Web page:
Google/Apple/MS should classify IAP, e.g. ad removal/donate vs cheats/shortcuts
Then have a top free apps chart, in which the apps must be free with no IAP or only the ad removal/donate type IAP
Also paid games shouldnt have IAPs, except maybe extra donate or expansion packs IAPs

posted on 19 Jul 2014, 20:44 3

3. hafini_27 (Posts: 247; Member since: 31 Oct 2013)


Fair enough. I hate freemium

posted on 19 Jul 2014, 21:12 3

6. Trolloftheyear (banned) (Posts: 66; Member since: 16 Jul 2014)


Do it in all over the world.

posted on 20 Jul 2014, 00:09

8. techspace (Posts: 669; Member since: 03 Sep 2012)


yes, they should have 3 categories....free, paid and free to install games/apps.

posted on 19 Jul 2014, 21:16 1

7. brasstax (Posts: 144; Member since: 16 Apr 2014)


Freemium needs to be banned globally. An app or game should be either paid or free. Developers work hard & rightly need to be paid. They can charge a one time fee for their work. Freemium is a rip off, especially pertaining to games. It's a scam to make you spend $50 to complete a game instead of charging you $5 upfront & be done with it.

posted on 20 Jul 2014, 15:17

17. JMartin22 (Posts: 1137; Member since: 30 Apr 2013)


Only $50? Most Freemium games will have you spending in increments of $100s, which can easily turn into a price tag of thousands.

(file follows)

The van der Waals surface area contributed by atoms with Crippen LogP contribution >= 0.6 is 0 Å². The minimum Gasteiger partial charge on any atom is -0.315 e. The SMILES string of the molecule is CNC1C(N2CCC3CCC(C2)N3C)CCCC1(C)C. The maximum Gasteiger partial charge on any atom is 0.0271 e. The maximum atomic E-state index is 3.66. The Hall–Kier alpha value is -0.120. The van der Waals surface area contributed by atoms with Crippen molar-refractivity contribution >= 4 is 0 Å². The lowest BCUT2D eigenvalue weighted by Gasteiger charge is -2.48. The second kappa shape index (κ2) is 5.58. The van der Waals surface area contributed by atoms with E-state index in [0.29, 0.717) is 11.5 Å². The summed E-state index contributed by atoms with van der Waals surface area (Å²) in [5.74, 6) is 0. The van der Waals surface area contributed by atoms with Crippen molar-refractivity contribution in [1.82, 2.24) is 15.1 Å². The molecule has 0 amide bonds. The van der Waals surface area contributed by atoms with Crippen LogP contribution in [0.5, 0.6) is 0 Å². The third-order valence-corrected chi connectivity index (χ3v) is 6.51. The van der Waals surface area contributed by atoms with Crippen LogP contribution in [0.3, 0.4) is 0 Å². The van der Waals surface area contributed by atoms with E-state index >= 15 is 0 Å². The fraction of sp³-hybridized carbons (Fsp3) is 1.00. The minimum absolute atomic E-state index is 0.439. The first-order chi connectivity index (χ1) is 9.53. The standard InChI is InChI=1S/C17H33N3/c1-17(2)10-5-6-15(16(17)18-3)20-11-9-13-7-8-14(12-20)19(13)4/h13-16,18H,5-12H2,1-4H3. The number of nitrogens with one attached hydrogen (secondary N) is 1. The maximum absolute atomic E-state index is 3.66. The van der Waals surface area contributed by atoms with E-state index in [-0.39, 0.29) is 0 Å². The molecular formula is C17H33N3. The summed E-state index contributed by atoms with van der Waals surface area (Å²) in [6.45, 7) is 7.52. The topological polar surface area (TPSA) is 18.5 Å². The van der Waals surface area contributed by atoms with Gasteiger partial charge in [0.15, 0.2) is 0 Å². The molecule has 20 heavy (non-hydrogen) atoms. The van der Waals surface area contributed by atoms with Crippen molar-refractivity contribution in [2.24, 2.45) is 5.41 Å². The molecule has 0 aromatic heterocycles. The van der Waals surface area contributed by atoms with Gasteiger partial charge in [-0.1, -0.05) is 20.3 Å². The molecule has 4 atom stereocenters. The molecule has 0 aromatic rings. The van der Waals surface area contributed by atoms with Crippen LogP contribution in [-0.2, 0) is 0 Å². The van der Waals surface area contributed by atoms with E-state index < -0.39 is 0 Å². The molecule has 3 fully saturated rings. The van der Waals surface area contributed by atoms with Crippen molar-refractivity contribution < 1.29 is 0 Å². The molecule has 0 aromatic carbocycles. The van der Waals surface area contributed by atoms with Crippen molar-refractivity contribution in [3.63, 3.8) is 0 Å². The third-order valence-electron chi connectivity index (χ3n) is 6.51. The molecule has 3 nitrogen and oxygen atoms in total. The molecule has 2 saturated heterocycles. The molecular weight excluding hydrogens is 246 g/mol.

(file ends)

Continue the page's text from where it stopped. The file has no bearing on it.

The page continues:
posted on 20 Jul 2014, 20:50

21. Armchair_Commentator (Posts: 181; Member since: 08 May 2014)


They can sure as hell "try to" but its ultimately the end user who has to accept it, granted kids are their target audience, but try to educate them too

posted on 20 Jul 2014, 01:00 1

9. swiekekodok (Posts: 57; Member since: 19 Jul 2014)


Beware of freemium games or app,....free at the start and must buy for anything,when u want to continue.... #damn

posted on 20 Jul 2014, 04:16

10. kanagadeepan (Posts: 669; Member since: 24 Jan 2012)


Good and bring this to whole world, not just EU... Further users MUST BE FORCED to type password again and again for each IAP purchase and don't ask password again option MUST BE GREYED out for IAP... So that children may not use accidently, imho...

IAP is ok for expansion pack, but for each weapon is ridiculous...

posted on 20 Jul 2014, 06:15

11. zennacko (Posts: 236; Member since: 16 Jun 2013)


DLCs were (and still are!) a horrible practice, but then some horrible mind introduced IAP, the quickest way to go bankrupt because unlike their parents, the DLCs, IAP can be bought to the infinity (and beyond!) and no limits are set, especially if you or your daddy (whoever happens to be addicted to Candy Crush et al.) happens to own a Centurion credit card. (yay for unlimited lives, energy refills and whatever else I might need for as little as $10000 a month!)

I really think these should be banned, or opted out at the permissions screen, like, clicking that you DO NOT agree with In-App purchases will lead you to a "paid in full" app, or a free version with no IAP at all! If that's not doable, they should add a 2-step purchase verification (insert password again, and credit card as well, for EVERY purchase) along with a reminder of how many Lincoln bills were spent so far on that specific app (because guilty feelings are good against almost all addictions, except alcohol and drug abuse, sadly.)

posted on 20 Jul 2014, 07:40 2

12. frydaexiii (Posts: 1231; Member since: 01 Dec 2011)